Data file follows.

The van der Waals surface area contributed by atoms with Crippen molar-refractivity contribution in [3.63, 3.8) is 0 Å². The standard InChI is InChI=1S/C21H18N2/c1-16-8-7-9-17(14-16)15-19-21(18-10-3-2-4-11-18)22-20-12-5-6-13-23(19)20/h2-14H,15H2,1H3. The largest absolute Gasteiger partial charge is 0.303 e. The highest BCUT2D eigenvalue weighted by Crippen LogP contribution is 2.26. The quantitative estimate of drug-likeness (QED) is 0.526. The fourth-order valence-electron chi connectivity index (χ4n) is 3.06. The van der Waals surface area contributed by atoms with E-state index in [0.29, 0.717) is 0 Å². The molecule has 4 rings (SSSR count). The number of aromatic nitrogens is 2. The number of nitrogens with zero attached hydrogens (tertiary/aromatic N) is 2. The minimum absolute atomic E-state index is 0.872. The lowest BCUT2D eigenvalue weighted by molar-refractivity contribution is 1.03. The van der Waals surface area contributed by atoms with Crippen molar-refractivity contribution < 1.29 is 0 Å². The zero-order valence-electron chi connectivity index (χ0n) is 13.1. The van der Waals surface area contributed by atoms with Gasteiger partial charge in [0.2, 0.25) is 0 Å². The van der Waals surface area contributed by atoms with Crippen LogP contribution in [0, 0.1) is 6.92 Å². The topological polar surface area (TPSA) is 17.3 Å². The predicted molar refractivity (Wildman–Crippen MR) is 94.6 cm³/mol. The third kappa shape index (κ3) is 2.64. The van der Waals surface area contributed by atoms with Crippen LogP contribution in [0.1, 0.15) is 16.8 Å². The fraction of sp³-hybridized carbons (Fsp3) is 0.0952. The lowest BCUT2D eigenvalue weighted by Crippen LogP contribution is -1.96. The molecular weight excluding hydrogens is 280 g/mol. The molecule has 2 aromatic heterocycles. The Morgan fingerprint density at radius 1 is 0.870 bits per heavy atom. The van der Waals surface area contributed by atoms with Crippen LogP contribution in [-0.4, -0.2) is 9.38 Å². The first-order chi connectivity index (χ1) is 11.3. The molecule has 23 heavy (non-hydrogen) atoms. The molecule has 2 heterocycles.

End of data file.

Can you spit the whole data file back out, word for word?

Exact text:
The van der Waals surface area contributed by atoms with Crippen molar-refractivity contribution in [3.63, 3.8) is 0 Å². The standard InChI is InChI=1S/C21H18N2/c1-16-8-7-9-17(14-16)15-19-21(18-10-3-2-4-11-18)22-20-12-5-6-13-23(19)20/h2-14H,15H2,1H3. The largest absolute Gasteiger partial charge is 0.303 e. The highest BCUT2D eigenvalue weighted by Crippen LogP contribution is 2.26. The quantitative estimate of drug-likeness (QED) is 0.526. The fourth-order valence-electron chi connectivity index (χ4n) is 3.06. The van der Waals surface area contributed by atoms with E-state index in [0.29, 0.717) is 0 Å². The molecule has 4 rings (SSSR count). The number of aromatic nitrogens is 2. The number of nitrogens with zero attached hydrogens (tertiary/aromatic N) is 2. The minimum absolute atomic E-state index is 0.872. The lowest BCUT2D eigenvalue weighted by molar-refractivity contribution is 1.03. The van der Waals surface area contributed by atoms with Crippen molar-refractivity contribution < 1.29 is 0 Å². The zero-order valence-electron chi connectivity index (χ0n) is 13.1. The van der Waals surface area contributed by atoms with Gasteiger partial charge in [0.2, 0.25) is 0 Å². The van der Waals surface area contributed by atoms with Crippen LogP contribution in [0, 0.1) is 6.92 Å². The topological polar surface area (TPSA) is 17.3 Å². The predicted molar refractivity (Wildman–Crippen MR) is 94.6 cm³/mol. The third kappa shape index (κ3) is 2.64. The van der Waals surface area contributed by atoms with Crippen LogP contribution in [0.1, 0.15) is 16.8 Å². The fraction of sp³-hybridized carbons (Fsp3) is 0.0952. The lowest BCUT2D eigenvalue weighted by Crippen LogP contribution is -1.96. The molecular weight excluding hydrogens is 280 g/mol. The molecule has 2 aromatic heterocycles. The Morgan fingerprint density at radius 1 is 0.870 bits per heavy atom. The van der Waals surface area contributed by atoms with Crippen LogP contribution in [-0.4, -0.2) is 9.38 Å². The first-order chi connectivity index (χ1) is 11.3. The molecule has 23 heavy (non-hydrogen) atoms. The molecule has 2 heterocycles.